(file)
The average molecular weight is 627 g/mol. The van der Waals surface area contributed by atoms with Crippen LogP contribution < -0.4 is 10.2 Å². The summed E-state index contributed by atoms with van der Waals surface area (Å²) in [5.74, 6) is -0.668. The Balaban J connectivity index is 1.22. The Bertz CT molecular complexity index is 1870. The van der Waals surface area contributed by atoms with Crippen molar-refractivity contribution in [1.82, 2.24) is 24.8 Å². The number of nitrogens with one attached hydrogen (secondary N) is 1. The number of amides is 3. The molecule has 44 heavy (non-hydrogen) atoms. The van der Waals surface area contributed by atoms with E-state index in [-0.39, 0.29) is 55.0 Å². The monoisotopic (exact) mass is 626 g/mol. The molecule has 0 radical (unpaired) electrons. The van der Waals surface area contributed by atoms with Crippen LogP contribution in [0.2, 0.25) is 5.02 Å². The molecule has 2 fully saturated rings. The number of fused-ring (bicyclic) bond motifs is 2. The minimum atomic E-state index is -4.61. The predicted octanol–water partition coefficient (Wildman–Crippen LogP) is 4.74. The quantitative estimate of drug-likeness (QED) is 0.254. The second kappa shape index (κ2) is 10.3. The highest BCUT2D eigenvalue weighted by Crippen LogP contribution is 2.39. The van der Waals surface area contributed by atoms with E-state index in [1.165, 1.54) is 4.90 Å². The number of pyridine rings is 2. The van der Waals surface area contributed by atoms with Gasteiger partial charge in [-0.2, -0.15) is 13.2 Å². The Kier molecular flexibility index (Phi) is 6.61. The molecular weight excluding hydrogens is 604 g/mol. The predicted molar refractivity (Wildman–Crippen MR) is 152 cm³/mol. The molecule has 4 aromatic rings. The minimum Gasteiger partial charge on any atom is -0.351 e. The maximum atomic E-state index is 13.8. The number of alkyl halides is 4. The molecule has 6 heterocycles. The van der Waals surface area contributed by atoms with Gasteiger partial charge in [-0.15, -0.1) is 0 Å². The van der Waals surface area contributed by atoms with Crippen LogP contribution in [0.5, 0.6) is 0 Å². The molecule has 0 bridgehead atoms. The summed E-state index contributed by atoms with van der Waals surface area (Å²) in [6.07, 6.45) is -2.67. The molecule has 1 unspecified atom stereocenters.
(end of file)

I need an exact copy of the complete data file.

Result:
The average molecular weight is 627 g/mol. The van der Waals surface area contributed by atoms with Crippen LogP contribution < -0.4 is 10.2 Å². The summed E-state index contributed by atoms with van der Waals surface area (Å²) in [5.74, 6) is -0.668. The Balaban J connectivity index is 1.22. The Bertz CT molecular complexity index is 1870. The van der Waals surface area contributed by atoms with Crippen molar-refractivity contribution in [1.82, 2.24) is 24.8 Å². The number of nitrogens with one attached hydrogen (secondary N) is 1. The number of amides is 3. The molecule has 44 heavy (non-hydrogen) atoms. The van der Waals surface area contributed by atoms with E-state index in [-0.39, 0.29) is 55.0 Å². The monoisotopic (exact) mass is 626 g/mol. The molecule has 0 radical (unpaired) electrons. The van der Waals surface area contributed by atoms with Crippen LogP contribution in [0.2, 0.25) is 5.02 Å². The molecule has 2 fully saturated rings. The number of fused-ring (bicyclic) bond motifs is 2. The minimum atomic E-state index is -4.61. The predicted octanol–water partition coefficient (Wildman–Crippen LogP) is 4.74. The quantitative estimate of drug-likeness (QED) is 0.254. The second kappa shape index (κ2) is 10.3. The highest BCUT2D eigenvalue weighted by Crippen LogP contribution is 2.39. The van der Waals surface area contributed by atoms with E-state index in [1.165, 1.54) is 4.90 Å². The number of pyridine rings is 2. The van der Waals surface area contributed by atoms with Gasteiger partial charge in [-0.2, -0.15) is 13.2 Å². The Kier molecular flexibility index (Phi) is 6.61. The molecular weight excluding hydrogens is 604 g/mol. The predicted molar refractivity (Wildman–Crippen MR) is 152 cm³/mol. The molecule has 4 aromatic rings. The minimum Gasteiger partial charge on any atom is -0.351 e. The maximum atomic E-state index is 13.8. The number of alkyl halides is 4. The molecule has 6 heterocycles. The van der Waals surface area contributed by atoms with Gasteiger partial charge in [-0.15, -0.1) is 0 Å². The van der Waals surface area contributed by atoms with Crippen LogP contribution in [0.5, 0.6) is 0 Å². The molecule has 0 bridgehead atoms. The summed E-state index contributed by atoms with van der Waals surface area (Å²) in [6.07, 6.45) is -2.67. The molecule has 1 unspecified atom stereocenters.